DES MOINES, Iowa — 61 tornadoes.
That's the count through Jan. 10, 2022 from a historic and unprecedented derecho on Dec. 15, 2021. It has never happened before in December: a widespread wind event like what Iowa experienced that day.
Luckily, it was nothing like what happened in August 2020 where winds easily exceeded 100 mph in many locations across the state. Instead, over five dozen tornadoes touched down in a short amount of time as the line of storms raced at faster than highway speed limits across Iowa.
The problem with tornadoes touching down in December?
Marks of damage, particularly across crops or fields, becomes difficult with the harvest long past.
Most of the tornadoes were not on the ground for very long, and with how fast the system was moving, it was difficult to distinguish between straight-line wind and tornadic damage.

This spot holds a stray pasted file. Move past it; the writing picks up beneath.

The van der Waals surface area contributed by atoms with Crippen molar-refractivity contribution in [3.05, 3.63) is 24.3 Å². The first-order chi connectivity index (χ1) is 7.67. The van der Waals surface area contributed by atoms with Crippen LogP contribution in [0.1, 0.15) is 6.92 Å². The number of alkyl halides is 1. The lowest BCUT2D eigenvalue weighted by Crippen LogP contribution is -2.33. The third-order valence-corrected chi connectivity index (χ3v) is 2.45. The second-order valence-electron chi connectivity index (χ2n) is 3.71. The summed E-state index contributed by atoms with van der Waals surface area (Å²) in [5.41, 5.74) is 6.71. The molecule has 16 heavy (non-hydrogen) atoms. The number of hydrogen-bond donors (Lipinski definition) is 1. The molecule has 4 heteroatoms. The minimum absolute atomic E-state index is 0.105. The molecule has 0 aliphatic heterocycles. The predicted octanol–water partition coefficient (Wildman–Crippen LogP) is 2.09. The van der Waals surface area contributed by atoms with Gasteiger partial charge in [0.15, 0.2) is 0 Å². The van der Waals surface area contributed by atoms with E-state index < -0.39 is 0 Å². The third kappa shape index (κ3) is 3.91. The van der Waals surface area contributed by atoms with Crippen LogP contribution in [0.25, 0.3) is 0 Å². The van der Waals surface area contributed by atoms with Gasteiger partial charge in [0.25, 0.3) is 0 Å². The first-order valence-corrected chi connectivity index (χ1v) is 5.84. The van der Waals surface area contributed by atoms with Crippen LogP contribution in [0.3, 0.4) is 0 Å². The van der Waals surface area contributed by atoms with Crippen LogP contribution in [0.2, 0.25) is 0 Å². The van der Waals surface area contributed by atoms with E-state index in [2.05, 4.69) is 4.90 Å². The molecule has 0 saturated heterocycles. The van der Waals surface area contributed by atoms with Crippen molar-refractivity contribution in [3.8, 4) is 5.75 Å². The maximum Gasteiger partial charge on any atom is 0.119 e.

But, thanks to help from space, extremely high-resolution satellite data helped National Weather Service meteorologists find damage paths, even if they were in the middle of winter-overtaken fields.
"10 or 20 years ago, we had no ability to see these small circulations either in the radar data or in the satellite data after the fact," said Brad Small, an NWS meteorologist.
He added it is a new tool that's only been in their toolbox for the past eight years. When it comes to structures, it is not only about the type of building that was hit by a tornado.
"We look at not only what the structure is, but how well it was built, how old it was, and a variety of other factors," Small added.
Small wrapped it up with a pretty fruitful conclusion: "It's kind of apples and oranges. Yes, it is setting new records. But it's really because the bar has been raised as far as the ability to detect the storms while they're in progress, and in the post-storm analysis."